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Private residential construction spending decreased 1.6% in June, according to NAHB’s analysis of the Census Construction Spending data. The month-over-month decline was the first decrease since May 2020, though private construction spending was 15.6% higher on a year-over-year basis.

The monthly declines are largely attributed to lower spending on single-family and improvement. Spending on single-family construction dropped 3.1% in June, as housing starts fell to a two-year low and builder confidence plunged in June with home building facing higher interest rates and construction costs. Private residential improvements inched down 0.3% in June. Multifamily construction spending increased 0.4% in June after a dip of 0.35% in May, and it was 0.1% lower from a year ago.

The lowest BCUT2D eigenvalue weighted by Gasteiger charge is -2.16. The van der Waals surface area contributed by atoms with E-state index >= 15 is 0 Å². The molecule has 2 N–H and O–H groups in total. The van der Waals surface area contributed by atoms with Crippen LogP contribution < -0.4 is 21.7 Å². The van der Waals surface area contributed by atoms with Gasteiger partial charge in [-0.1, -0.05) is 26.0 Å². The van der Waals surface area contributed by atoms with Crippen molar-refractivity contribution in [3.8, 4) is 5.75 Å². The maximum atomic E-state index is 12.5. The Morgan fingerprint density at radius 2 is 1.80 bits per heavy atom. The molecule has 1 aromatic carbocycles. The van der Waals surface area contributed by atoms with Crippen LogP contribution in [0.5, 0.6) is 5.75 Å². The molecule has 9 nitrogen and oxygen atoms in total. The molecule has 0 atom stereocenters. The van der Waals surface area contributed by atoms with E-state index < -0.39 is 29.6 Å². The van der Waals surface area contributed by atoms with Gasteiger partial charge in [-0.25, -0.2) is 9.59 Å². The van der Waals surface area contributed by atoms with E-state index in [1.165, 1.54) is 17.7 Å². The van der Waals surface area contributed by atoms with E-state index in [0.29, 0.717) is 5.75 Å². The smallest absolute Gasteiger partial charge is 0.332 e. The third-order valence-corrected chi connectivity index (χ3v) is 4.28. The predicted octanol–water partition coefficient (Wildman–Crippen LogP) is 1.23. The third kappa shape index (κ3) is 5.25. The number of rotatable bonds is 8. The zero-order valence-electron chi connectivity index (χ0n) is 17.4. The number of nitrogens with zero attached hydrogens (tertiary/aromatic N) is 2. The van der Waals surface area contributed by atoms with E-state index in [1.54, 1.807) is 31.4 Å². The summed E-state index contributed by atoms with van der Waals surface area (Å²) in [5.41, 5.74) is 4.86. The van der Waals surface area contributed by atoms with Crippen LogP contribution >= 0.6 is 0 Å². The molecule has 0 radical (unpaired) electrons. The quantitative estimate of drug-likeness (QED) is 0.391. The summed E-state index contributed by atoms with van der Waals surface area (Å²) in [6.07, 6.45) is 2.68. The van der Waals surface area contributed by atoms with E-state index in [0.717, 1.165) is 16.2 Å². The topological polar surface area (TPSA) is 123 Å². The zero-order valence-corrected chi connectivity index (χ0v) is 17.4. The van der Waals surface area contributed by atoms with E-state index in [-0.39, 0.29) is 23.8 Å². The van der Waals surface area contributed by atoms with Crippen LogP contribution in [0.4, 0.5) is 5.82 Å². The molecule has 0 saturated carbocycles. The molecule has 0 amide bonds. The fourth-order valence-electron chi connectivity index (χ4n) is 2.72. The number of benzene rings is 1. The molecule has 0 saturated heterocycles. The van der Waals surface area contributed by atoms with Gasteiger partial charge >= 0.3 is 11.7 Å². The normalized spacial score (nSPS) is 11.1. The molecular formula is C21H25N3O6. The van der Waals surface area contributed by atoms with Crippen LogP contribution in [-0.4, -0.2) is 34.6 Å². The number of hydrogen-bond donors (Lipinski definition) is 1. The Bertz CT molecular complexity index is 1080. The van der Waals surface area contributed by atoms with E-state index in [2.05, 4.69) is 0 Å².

The NAHB construction spending index illustrates how construction spending on single-family, multifamily has slowed down the pace since early 2022 under the pressure of supply-chain issues and elevated interest rates. Before the COVID-19 hit the U.S. economy, single-family construction and home improvement experienced solid growth from the second half of 2019 to February 2020, and the quick rebound since July 2020.

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